- Israel hits symbols of Hamas rule; scores killed
- Mississippi abortion law can’t be enforced
- Teacher who survived Sandy Hook has book deal
- Jury awards Jesse Ventura $1.8M in case vs. ‘American Sniper’ author Chris Kyle
- Government OKs Arab-owned company to operate U.S. cargo port
- Defense lawyer: McDonnell’s wife had ‘crush’ on CEO
- Chinese hackers stole ‘huge quantities’ of sensitive data on Israel’s Iron Dome
- House unveils bill to speed deportations of illegal immigrant children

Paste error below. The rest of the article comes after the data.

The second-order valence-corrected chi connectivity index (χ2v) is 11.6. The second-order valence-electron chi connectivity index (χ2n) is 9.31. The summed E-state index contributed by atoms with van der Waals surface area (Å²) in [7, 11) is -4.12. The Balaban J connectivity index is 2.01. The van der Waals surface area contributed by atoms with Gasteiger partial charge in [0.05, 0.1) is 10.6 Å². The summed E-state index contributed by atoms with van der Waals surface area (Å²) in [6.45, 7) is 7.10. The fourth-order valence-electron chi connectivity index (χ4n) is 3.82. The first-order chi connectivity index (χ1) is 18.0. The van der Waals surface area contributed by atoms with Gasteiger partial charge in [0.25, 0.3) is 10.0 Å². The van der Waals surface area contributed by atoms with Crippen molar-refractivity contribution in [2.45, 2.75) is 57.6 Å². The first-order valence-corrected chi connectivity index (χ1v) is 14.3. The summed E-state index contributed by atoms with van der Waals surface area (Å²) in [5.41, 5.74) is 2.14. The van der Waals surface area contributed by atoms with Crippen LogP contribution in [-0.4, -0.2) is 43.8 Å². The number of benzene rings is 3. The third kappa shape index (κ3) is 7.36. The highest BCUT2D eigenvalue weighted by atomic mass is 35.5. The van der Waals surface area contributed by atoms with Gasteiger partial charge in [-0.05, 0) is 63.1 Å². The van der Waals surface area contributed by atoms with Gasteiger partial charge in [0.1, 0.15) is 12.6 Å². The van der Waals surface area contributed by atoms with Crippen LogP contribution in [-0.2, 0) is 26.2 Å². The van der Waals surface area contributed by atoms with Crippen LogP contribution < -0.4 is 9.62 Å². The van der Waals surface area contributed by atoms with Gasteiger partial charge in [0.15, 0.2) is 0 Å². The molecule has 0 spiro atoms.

- Californians protest middle school for hiring white man to teach cultural studies
- Killer’s sentencing overturned because mother couldn’t find seat in courtroom
Topic - Lyndall Gordon
Emily Dickinson dies halfway through Lyndall Gordon's mesmerizing "Lives Like Loaded Guns," but this is only right. The story that preoccupies Ms. Gordon, one of illicit love and intellectual property rights, gathers steam after the poet's death in 1886 and evolves over the next century.
In a chapter titled "Snarl in the Brain," Ms. Gordon writes that a good case can be made that Emily suffered from epilepsy.
But as Ms. Gordon adds, "Truth is bottomless and she herself almost invisible. After her death, letters were burnt according to her instructions and soon legend replaced living fact."